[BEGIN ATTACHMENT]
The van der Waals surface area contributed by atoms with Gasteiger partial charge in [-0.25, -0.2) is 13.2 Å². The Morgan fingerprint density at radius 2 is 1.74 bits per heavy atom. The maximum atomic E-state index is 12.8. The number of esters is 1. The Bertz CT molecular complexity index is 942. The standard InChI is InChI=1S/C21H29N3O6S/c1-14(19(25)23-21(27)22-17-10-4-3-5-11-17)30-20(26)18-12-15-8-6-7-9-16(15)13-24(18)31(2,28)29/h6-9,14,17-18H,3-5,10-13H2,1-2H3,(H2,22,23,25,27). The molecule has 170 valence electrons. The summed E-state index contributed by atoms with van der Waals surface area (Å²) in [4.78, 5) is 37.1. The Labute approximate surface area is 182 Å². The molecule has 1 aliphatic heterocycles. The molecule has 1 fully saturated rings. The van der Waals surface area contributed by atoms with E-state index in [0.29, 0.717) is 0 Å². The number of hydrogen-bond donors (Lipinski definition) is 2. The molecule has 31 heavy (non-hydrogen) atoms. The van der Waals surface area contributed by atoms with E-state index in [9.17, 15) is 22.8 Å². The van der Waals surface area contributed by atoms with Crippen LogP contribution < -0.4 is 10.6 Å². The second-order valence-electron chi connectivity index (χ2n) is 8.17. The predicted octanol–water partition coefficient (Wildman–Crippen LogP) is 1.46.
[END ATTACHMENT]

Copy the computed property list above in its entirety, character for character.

The van der Waals surface area contributed by atoms with Gasteiger partial charge in [-0.25, -0.2) is 13.2 Å². The Morgan fingerprint density at radius 2 is 1.74 bits per heavy atom. The maximum atomic E-state index is 12.8. The number of esters is 1. The Bertz CT molecular complexity index is 942. The standard InChI is InChI=1S/C21H29N3O6S/c1-14(19(25)23-21(27)22-17-10-4-3-5-11-17)30-20(26)18-12-15-8-6-7-9-16(15)13-24(18)31(2,28)29/h6-9,14,17-18H,3-5,10-13H2,1-2H3,(H2,22,23,25,27). The molecule has 170 valence electrons. The summed E-state index contributed by atoms with van der Waals surface area (Å²) in [4.78, 5) is 37.1. The Labute approximate surface area is 182 Å². The molecule has 1 aliphatic heterocycles. The molecule has 1 fully saturated rings. The van der Waals surface area contributed by atoms with E-state index in [0.29, 0.717) is 0 Å². The number of hydrogen-bond donors (Lipinski definition) is 2. The molecule has 31 heavy (non-hydrogen) atoms. The van der Waals surface area contributed by atoms with E-state index in [9.17, 15) is 22.8 Å². The van der Waals surface area contributed by atoms with Crippen LogP contribution < -0.4 is 10.6 Å². The second-order valence-electron chi connectivity index (χ2n) is 8.17. The predicted octanol–water partition coefficient (Wildman–Crippen LogP) is 1.46.